Twenty-two vehicles on the front line and not a single one of them a Volkswagen.
This wouldn’t be surprising if this were a used car lot or a new car store that sold a different brand, but this is Jim Ellis VW — the most successful Volkswagen dealership in the entire metro-Atlanta area.
How successful? They have two locations and sold Volkswagens every day for well over 44 years. This dealership was founded on day one with Volkswagens exclusively in their blood. No competitor in the southeast can come close to that level of enduring success.
So what does it mean when one of your most loyal dealers in the entire nation won’t even put your vehicles on their front line?
Well, ladies and gentlemen, it has officially emerged that Volkswagen has been lying to the general public like one of those guys who approaches you at a gas station and says his car has broken down and he just needs three more dollars for a bus fare.
This is surprising. Anyone who ever owned a Volkswagen knew that they were a bit sleazy, in the sense that they told you they offered “solid German engineering” when what they really offered was a bunch of untested parts farmed out to the lowest bidder. But we never really expected them to be overtly lying about stuff. Especially stuff as important as emissions results.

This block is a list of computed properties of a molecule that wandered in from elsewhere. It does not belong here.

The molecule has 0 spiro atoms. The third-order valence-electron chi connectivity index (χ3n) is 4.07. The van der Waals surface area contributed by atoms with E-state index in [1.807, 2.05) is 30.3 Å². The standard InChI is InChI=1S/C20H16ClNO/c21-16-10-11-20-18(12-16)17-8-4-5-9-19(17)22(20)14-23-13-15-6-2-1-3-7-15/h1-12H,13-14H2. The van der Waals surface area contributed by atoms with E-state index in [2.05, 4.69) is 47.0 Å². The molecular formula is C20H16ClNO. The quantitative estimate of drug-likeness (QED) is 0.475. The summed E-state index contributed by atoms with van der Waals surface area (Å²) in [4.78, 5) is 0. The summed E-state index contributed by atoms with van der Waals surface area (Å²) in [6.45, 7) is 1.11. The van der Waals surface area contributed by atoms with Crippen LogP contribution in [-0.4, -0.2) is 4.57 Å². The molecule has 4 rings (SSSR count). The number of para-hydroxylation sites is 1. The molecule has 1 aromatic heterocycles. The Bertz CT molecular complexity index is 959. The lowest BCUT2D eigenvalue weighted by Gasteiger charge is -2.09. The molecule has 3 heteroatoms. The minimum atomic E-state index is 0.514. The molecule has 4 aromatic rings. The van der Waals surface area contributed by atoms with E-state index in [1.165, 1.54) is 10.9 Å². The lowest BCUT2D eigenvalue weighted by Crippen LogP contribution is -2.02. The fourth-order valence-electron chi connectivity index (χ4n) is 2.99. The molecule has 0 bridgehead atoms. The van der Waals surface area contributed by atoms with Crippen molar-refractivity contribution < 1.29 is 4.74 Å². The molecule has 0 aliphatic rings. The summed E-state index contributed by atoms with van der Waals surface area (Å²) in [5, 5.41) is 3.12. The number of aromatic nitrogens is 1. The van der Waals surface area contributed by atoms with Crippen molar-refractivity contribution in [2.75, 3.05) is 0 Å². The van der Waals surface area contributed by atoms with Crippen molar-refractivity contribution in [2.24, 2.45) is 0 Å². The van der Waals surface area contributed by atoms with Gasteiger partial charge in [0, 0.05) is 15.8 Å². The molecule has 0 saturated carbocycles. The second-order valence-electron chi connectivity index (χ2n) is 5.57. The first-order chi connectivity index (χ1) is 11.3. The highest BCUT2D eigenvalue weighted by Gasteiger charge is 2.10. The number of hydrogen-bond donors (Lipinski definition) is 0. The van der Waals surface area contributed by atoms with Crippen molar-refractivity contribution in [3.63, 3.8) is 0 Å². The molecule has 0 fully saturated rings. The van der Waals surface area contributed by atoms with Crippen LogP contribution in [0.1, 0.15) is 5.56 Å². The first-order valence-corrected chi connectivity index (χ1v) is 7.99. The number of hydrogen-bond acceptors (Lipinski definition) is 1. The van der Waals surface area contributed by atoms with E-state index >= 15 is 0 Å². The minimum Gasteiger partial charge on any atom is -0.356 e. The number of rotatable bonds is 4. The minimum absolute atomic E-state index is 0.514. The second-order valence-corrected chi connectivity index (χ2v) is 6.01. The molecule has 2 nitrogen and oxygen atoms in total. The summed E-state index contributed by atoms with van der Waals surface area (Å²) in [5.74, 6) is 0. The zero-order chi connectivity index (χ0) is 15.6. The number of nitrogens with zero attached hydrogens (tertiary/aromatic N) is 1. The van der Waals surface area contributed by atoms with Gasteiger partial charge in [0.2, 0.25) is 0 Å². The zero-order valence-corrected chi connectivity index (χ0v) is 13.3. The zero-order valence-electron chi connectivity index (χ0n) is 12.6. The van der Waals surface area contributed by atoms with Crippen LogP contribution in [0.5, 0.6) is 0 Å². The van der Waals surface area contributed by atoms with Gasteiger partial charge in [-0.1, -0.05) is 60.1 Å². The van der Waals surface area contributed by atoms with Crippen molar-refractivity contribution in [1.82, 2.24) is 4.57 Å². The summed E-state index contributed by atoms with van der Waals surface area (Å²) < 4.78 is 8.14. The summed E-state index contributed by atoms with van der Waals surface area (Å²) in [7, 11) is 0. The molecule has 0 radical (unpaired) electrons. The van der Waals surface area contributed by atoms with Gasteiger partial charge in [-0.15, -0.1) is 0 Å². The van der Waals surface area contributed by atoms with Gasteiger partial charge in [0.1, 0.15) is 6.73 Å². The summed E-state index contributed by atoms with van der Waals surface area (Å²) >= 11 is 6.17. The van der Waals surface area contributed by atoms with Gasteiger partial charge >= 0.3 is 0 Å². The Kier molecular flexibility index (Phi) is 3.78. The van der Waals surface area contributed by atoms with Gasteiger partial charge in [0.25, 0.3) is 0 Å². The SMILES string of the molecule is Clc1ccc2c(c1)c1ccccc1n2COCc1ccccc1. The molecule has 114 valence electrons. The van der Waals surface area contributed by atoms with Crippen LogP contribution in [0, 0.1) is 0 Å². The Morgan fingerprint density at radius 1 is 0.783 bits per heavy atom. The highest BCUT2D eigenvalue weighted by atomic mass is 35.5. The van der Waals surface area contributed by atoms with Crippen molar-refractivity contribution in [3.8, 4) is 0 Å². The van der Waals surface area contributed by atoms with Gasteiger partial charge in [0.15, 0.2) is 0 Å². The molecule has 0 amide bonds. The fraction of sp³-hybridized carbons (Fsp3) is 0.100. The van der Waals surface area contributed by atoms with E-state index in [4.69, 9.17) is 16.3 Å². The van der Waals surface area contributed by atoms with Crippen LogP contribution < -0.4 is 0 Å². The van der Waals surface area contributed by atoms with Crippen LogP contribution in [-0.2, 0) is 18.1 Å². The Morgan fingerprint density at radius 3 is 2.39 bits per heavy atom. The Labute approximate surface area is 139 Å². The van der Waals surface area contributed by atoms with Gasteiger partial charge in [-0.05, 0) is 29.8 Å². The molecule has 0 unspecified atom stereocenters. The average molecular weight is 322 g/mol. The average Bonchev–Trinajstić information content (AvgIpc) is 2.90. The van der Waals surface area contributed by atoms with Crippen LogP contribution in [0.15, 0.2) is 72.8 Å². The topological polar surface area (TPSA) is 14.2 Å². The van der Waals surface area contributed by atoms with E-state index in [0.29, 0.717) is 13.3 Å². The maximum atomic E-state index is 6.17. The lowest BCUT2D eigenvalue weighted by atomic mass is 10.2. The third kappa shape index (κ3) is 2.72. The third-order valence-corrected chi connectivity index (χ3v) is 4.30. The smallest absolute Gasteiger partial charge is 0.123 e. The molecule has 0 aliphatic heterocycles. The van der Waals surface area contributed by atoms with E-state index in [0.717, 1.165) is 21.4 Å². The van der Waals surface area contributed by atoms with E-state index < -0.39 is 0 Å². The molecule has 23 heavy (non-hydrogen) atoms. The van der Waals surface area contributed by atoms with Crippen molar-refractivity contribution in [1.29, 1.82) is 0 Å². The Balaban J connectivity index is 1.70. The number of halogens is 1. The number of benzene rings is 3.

Or at least, I say “important,” but then I stop and think about it for a second, and I wonder: How important really are emissions numbers?
Today, I’m going to talk about a dramatically unloved segment of the automotive population: base models. You probably know base models from their lack of window tint and tremendously ugly steel wheels.
Base models aren’t discussed very often, because they’re often not very cheerful. In some cases, nobody even really buys them. For instance: I was walking along the other day, glanced inside a new Forester that was parked on the street, and it had a stick shift. I also noticed it had no sunroof, steel wheels, and cloth seats. This thing is probably rarer than a Lamborghini.
But automakers like the fact that nobody buys their base models. In fact, the entire point of the base model is basically to ensure people want to spend more money for a nicer version of the car. Dealers tell you the car “starts at” twenty-four grand, but then you show up on the lot, and there it is: twenty-four grand of no air conditioning or radio. To get a decent car, you’ve got to spend a few thousand more.
I recently attended the press launch for the new Lexus RX, which is a competitively priced, midsize luxury crossover that was styled by an angry man with a sword.
At this press launch, several topics came up. For instance: why did they give the styling job to this angry sword-man? Why was he so angry? What sort of sword did he have? And when are they going to put out a new plate of shrimp for us to eat?
There was also one other topic I discussed with a few people: the fact that the Lexus RX still doesn’t have three-row seating.
I’ll admit it. I, the millennial managing editor of an automotive blog, would absolutely rely on an autonomous car for my day-to-day errands or long-distance commutes. Why wouldn’t I? I can kick back, relax, talk with people, get some writing done, or anything else I could possibly do on an airplane. As long as all the other vehicles on a roadway are autonomous, it’ll be safer, too!